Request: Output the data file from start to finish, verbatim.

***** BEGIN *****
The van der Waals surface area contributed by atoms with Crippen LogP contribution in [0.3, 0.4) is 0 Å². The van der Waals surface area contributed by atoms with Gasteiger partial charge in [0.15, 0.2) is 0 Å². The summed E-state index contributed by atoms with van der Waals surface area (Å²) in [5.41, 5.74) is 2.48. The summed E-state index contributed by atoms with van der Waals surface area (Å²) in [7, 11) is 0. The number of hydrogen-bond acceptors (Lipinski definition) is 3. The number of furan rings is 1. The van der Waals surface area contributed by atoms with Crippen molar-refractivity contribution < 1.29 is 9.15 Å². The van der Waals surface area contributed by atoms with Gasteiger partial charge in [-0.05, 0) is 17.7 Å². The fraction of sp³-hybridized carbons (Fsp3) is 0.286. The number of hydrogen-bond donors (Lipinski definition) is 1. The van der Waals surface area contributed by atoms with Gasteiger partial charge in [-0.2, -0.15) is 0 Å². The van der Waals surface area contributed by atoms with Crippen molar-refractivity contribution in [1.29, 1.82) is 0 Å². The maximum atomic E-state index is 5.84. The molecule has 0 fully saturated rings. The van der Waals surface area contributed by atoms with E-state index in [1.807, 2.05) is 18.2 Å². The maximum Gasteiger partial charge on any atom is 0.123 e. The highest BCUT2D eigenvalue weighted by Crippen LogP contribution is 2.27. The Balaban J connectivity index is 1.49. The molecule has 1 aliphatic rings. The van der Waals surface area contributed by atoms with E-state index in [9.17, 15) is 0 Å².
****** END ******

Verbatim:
The van der Waals surface area contributed by atoms with Crippen LogP contribution in [0.3, 0.4) is 0 Å². The van der Waals surface area contributed by atoms with Gasteiger partial charge in [0.15, 0.2) is 0 Å². The summed E-state index contributed by atoms with van der Waals surface area (Å²) in [5.41, 5.74) is 2.48. The summed E-state index contributed by atoms with van der Waals surface area (Å²) in [7, 11) is 0. The number of hydrogen-bond acceptors (Lipinski definition) is 3. The number of furan rings is 1. The van der Waals surface area contributed by atoms with Crippen molar-refractivity contribution < 1.29 is 9.15 Å². The van der Waals surface area contributed by atoms with Gasteiger partial charge in [-0.05, 0) is 17.7 Å². The fraction of sp³-hybridized carbons (Fsp3) is 0.286. The number of hydrogen-bond donors (Lipinski definition) is 1. The van der Waals surface area contributed by atoms with Gasteiger partial charge in [-0.2, -0.15) is 0 Å². The van der Waals surface area contributed by atoms with Crippen molar-refractivity contribution in [1.29, 1.82) is 0 Å². The maximum atomic E-state index is 5.84. The molecule has 0 fully saturated rings. The van der Waals surface area contributed by atoms with E-state index in [1.807, 2.05) is 18.2 Å². The maximum Gasteiger partial charge on any atom is 0.123 e. The highest BCUT2D eigenvalue weighted by Crippen LogP contribution is 2.27. The Balaban J connectivity index is 1.49. The molecule has 1 aliphatic rings. The van der Waals surface area contributed by atoms with E-state index in [9.17, 15) is 0 Å².